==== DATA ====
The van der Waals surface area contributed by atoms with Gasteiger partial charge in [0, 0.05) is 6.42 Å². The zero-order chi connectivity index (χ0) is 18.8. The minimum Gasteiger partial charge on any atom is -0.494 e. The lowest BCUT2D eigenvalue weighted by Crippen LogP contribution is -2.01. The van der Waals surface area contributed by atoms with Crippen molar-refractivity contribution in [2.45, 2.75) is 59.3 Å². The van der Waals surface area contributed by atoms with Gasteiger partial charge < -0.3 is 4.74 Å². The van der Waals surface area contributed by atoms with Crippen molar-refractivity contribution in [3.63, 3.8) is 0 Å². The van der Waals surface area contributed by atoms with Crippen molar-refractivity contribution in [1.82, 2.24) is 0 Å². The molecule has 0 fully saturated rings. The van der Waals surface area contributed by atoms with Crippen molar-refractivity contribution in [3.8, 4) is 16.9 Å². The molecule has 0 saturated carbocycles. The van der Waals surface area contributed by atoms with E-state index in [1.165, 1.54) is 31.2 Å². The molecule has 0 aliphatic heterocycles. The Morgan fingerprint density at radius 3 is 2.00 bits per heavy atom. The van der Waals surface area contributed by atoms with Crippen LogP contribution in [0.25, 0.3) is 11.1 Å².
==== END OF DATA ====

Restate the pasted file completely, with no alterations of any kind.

The van der Waals surface area contributed by atoms with Gasteiger partial charge in [0, 0.05) is 6.42 Å². The zero-order chi connectivity index (χ0) is 18.8. The minimum Gasteiger partial charge on any atom is -0.494 e. The lowest BCUT2D eigenvalue weighted by Crippen LogP contribution is -2.01. The van der Waals surface area contributed by atoms with Crippen molar-refractivity contribution in [2.45, 2.75) is 59.3 Å². The van der Waals surface area contributed by atoms with Gasteiger partial charge < -0.3 is 4.74 Å². The van der Waals surface area contributed by atoms with Crippen molar-refractivity contribution in [3.63, 3.8) is 0 Å². The van der Waals surface area contributed by atoms with Crippen molar-refractivity contribution in [1.82, 2.24) is 0 Å². The molecule has 0 fully saturated rings. The van der Waals surface area contributed by atoms with Crippen molar-refractivity contribution in [3.8, 4) is 16.9 Å². The molecule has 0 saturated carbocycles. The van der Waals surface area contributed by atoms with E-state index in [1.165, 1.54) is 31.2 Å². The molecule has 0 aliphatic heterocycles. The Morgan fingerprint density at radius 3 is 2.00 bits per heavy atom. The van der Waals surface area contributed by atoms with Crippen LogP contribution in [0.25, 0.3) is 11.1 Å².